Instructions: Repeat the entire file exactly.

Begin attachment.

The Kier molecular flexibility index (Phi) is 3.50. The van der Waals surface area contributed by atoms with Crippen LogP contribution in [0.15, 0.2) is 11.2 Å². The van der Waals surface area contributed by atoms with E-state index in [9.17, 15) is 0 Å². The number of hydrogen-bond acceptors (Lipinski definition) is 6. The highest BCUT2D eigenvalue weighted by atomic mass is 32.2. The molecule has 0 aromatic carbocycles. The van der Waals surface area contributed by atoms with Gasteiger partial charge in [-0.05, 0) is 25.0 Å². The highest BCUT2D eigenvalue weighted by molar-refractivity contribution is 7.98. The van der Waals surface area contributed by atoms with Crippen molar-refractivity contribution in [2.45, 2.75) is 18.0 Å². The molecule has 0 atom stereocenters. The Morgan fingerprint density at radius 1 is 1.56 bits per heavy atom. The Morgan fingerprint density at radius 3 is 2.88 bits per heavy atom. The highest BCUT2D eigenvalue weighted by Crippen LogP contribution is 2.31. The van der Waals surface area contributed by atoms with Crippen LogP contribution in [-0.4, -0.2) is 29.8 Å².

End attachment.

The Kier molecular flexibility index (Phi) is 3.50. The van der Waals surface area contributed by atoms with Crippen LogP contribution in [0.15, 0.2) is 11.2 Å². The van der Waals surface area contributed by atoms with E-state index in [9.17, 15) is 0 Å². The number of hydrogen-bond acceptors (Lipinski definition) is 6. The highest BCUT2D eigenvalue weighted by atomic mass is 32.2. The molecule has 0 aromatic carbocycles. The van der Waals surface area contributed by atoms with Gasteiger partial charge in [-0.05, 0) is 25.0 Å². The highest BCUT2D eigenvalue weighted by molar-refractivity contribution is 7.98. The van der Waals surface area contributed by atoms with Crippen molar-refractivity contribution in [2.45, 2.75) is 18.0 Å². The molecule has 0 atom stereocenters. The Morgan fingerprint density at radius 1 is 1.56 bits per heavy atom. The Morgan fingerprint density at radius 3 is 2.88 bits per heavy atom. The highest BCUT2D eigenvalue weighted by Crippen LogP contribution is 2.31. The van der Waals surface area contributed by atoms with Crippen LogP contribution in [-0.4, -0.2) is 29.8 Å².